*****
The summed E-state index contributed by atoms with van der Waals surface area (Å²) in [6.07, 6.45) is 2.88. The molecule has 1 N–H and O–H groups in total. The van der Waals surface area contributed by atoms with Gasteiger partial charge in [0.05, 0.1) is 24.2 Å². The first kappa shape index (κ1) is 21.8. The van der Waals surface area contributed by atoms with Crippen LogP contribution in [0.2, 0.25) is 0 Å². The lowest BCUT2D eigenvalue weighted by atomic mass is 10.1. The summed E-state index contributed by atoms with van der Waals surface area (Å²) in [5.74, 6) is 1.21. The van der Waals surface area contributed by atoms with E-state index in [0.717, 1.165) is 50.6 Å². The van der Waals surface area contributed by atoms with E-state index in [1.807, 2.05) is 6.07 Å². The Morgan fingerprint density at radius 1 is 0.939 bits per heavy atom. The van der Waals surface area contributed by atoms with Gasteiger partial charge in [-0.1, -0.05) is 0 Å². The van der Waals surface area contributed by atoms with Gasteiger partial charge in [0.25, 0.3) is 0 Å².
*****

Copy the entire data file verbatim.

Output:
The summed E-state index contributed by atoms with van der Waals surface area (Å²) in [6.07, 6.45) is 2.88. The molecule has 1 N–H and O–H groups in total. The van der Waals surface area contributed by atoms with Gasteiger partial charge in [0.05, 0.1) is 24.2 Å². The first kappa shape index (κ1) is 21.8. The van der Waals surface area contributed by atoms with Crippen LogP contribution in [0.2, 0.25) is 0 Å². The lowest BCUT2D eigenvalue weighted by atomic mass is 10.1. The summed E-state index contributed by atoms with van der Waals surface area (Å²) in [5.74, 6) is 1.21. The van der Waals surface area contributed by atoms with E-state index in [0.717, 1.165) is 50.6 Å². The van der Waals surface area contributed by atoms with E-state index in [1.807, 2.05) is 6.07 Å². The Morgan fingerprint density at radius 1 is 0.939 bits per heavy atom. The van der Waals surface area contributed by atoms with Gasteiger partial charge in [-0.1, -0.05) is 0 Å². The van der Waals surface area contributed by atoms with Gasteiger partial charge in [0.25, 0.3) is 0 Å².